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LCD Character Display Primer

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Introduction

Liquid Crystal Displays are display devices used to convey information through arrangements of pixels. Graphic and Text LCDs are the most common types available for electronic products. LCDs range from something as simple as the relatively simple 16-120 character displays available for small electronics to large 60+" high definition television sets.

How it works

Reflective twisted nematic liquid crystal display.
  1. Polarizing filter film with a vertical axis to polarize light as it enters.
  2. Glass substrate with Indium tin oxide (ITO) electrodes. The shapes of these electrodes will determine the shapes that will appear when the LCD is turned ON. Vertical ridges etched on the surface are smooth.
  3. Twisted nematic liquid crystal.
  4. Glass substrate with common electrode film (ITO) with horizontal ridges to line up with the horizontal filter.
  5. Polarizing filter film with a horizontal axis to block/pass light.
  6. Reflective surface to send light back to viewer. (In a backlit LCD, this layer is replaced with a light source.)

Each pixel of an LCD typically consists of a layer of molecules aligned between two transparent electrodes, and two polarizing filters which are perpendicular to one another. With no actual liquid crystal between the polarizing filters, light passing through the first filter would be blocked by the second (crossed) polarizer. The surfaces of the electrodes in contact with the liquid crystal material are treated in order to align the crystal molecules in a certain direction.

In a twisted nematic device (still the most common liquid crystal device), the surface alignment directions at the two electrodes are perpendicular to each other, and so the molecules arrange themselves in a twist. When light passes through the liquid crystal molecules the rotation of the polarization changes slightly and reduces the effect so the light can pass through mostly unaffected. If a large voltage is applied, the liquid crystal molecules become almost completely untwisted. This causes the light to be heavily polarized again effectively making the pixel appear black. By adjusting the voltage, the polarization can be controlled precisely allowing you to display a full range of grey-scale.

Text LCDs

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Text LCDs display full text strings set in software. Since text characters are defined from the ASCII standard library, other ASCII standard set characters and glyphs can also be sent to the text LCD. This can be done easily by using unicode characters within your text string. In C#, this may look something like this:

tLCD.rows[0].DisplayString = "Apple starts with \u0041";

In this example, the string \u indicates that a unicode character follows, and the unicode character 0041 (which references the hexadecimal character code 0x41) represents the capital letter A. After the LCD converts the unicode character, the above example would cause the LCD screen to read Apple starts with A. A chart of all ASCII standard set character codes is available here.

Custom Characters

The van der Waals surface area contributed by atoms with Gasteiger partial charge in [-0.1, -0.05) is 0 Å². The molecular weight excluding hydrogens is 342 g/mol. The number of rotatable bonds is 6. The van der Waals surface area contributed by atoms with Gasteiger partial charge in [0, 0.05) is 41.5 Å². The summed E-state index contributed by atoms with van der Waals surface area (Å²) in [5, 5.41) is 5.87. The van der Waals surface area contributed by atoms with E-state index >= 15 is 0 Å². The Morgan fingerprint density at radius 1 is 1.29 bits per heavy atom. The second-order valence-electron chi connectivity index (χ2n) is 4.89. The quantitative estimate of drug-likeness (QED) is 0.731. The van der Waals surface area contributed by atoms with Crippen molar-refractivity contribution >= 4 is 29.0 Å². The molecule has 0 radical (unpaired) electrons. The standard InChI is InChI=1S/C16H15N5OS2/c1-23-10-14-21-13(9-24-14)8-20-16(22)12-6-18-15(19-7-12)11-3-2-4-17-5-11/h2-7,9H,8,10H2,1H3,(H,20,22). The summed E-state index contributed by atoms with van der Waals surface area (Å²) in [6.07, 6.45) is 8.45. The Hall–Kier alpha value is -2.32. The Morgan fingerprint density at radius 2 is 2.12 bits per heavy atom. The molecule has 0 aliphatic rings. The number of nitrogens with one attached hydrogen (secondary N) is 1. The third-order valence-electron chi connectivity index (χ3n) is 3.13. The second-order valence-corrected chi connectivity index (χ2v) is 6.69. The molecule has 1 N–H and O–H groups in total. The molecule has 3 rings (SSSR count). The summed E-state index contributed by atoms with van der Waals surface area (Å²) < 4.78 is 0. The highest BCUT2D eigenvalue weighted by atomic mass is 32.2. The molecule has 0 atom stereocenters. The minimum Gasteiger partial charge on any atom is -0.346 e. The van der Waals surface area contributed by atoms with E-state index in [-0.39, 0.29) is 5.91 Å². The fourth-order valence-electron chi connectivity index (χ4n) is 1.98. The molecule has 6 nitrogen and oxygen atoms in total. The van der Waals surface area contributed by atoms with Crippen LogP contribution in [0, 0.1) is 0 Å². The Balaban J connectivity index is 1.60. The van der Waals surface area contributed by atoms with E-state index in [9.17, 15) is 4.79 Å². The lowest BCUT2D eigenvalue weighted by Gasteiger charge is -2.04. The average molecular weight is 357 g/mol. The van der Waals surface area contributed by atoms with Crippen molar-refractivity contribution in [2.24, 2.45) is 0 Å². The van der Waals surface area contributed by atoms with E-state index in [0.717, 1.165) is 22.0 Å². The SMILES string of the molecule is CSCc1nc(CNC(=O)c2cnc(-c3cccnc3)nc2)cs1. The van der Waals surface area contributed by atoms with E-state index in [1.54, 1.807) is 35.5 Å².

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The normal characters in the TextLCD are hard-wired and inaccessible to the user. However, custom characters can be generated for the PhidgetTextLCD. A custom character can be any arrangement of pixels within the space allotted for a single character. Single characters are made up of pixels arranged in a grid 5 pixels wide by 8 pixels high. Once generated, custom characters can be stored in any one of eight volatile memory locations on the PhidgetTextLCD, and can be recalled with a simple API command from software. When custom characters are designed, a formula is used to change the pixel design into a pair of numerical values. The first value relates to the design of the top 4 rows of the character, and the second value relates to the design of the bottom 4 rows of the character. Unlike the unicode characters used in the Special Characters section above, the calculated number is not in hexadecimal format but is an integer value up to six characters in length. The calculation for custom characters can be done by hand, or can be completed for you by using the form available here. Done by hand, each integer value represents the sum of two to the power of each individual on-pixel’s location within that integer-value’s half of the character. Pixels not turned on are valued at zero. For example, a custom character happy-face with pixels 6, 8, 11 and 13 in the upper half turned on, pixels 1, 3, 6, 8, 11, 12 and 13 in the lower half turned on, and all other pixels turned off, would result in the following integer values.

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These two values are then stored in one of eight memory locations (CG-RAM 0 to 7) on the PhidgetTextLCD by using the Set Custom Character method in software. In C#, this may look something like this:

tLCD.customCharacters[0].setCustomCharacter(10560, 14666)

Once stored, characters can be recalled into a text string by either using the unicode value for the location as referenced in the ASCII Chart or by using the String Code method from the API. Examples in C# of both methods are shown below:

tLCD.rows[0].DisplayString = "I am happy \u0008";

tLCD.rows[0].DisplayString = "I am happy " + tLCD.customCharacters[0].StringCode;

ASCII Chart

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